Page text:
The severe drought in Germany this year is exposing socalled hunger stones, which have been warning of famines that used to be associated with low rivers for centuries.
“If you see me, cry” reads the inscription on some stones that can be seen again today, part of a tradition that began in the 15th century.
Historically, travelers and residents of these regions had fewer technological resources to deal with prolonged droughts that resulted in crop losses and disruption to river transport of essential commodities.
According to the Sächsische Zeitung, dozens of hunger stones were found in Saxony this year. Typically, the writers of the notice also noted the date of the drought.
On the Elbe, the oldest inscription dates from 1417. In the following century, many identified the Hunger Stones in new periods of drought and noted the year on them. Some of the hunger stones that appeared in Germany that year were completely forgotten.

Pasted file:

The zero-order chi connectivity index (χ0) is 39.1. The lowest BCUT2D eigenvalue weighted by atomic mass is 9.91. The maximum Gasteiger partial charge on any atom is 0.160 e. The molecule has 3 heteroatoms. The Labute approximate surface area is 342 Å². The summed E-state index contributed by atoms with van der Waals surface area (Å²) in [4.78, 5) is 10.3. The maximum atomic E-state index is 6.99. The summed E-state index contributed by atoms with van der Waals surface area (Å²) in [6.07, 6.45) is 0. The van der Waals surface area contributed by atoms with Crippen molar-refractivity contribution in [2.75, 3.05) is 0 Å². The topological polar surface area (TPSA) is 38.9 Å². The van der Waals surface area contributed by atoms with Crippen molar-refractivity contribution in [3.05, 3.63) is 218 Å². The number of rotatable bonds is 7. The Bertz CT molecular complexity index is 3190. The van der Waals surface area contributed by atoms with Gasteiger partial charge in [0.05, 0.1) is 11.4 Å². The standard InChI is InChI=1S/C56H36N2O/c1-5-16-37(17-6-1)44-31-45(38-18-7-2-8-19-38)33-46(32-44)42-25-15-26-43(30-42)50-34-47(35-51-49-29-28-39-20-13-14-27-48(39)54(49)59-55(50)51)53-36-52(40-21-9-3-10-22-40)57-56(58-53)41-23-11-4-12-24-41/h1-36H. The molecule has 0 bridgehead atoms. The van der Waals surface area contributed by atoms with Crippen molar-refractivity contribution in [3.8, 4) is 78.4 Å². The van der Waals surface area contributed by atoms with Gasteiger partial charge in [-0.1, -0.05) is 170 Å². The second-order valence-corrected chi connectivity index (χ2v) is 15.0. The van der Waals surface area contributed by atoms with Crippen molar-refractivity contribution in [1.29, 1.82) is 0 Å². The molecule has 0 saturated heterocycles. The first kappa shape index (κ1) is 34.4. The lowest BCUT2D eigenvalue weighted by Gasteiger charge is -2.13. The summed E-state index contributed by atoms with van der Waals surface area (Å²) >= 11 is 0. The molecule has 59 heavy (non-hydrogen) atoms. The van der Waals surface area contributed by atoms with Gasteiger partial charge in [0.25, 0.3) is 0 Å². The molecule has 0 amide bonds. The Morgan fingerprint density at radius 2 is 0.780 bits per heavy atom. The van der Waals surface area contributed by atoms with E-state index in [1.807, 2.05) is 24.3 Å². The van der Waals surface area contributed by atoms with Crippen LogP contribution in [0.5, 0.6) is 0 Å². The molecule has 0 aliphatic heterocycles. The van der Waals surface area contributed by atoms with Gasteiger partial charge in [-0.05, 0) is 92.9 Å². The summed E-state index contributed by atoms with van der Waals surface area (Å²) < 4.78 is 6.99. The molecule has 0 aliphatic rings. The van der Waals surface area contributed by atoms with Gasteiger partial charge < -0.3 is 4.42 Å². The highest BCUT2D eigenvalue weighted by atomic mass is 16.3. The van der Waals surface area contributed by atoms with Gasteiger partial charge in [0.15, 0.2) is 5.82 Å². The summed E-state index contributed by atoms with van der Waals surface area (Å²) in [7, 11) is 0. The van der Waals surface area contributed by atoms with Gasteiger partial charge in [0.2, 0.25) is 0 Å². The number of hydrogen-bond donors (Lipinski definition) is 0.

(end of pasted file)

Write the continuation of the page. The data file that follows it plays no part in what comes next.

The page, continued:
Logistical and ecological risk
Currently, the problem of drought is less the threat to agriculture and more the impact of low river levels on inland waterway transport, which according to the Association of German Industries (BDI) poses a threat to supply chains that can affect the entire economic activity.
In addition to problems for industry, this is also an ecological threat. Rising water temperatures and decreasing river depths create a toxic combination for fish and other wildlife.
“Because of the drought, we have little water on the Rhine. In addition, there are high water temperatures, and the combination of both is poison for the inhabitants of the Rhine,” said climate expert Karsten Brandt to the German magazine “Der Spiegel”.
According to Brandt, what climate models have been predicting for years is now happening, with more and more frequent droughts, also in Germany and Central Europe.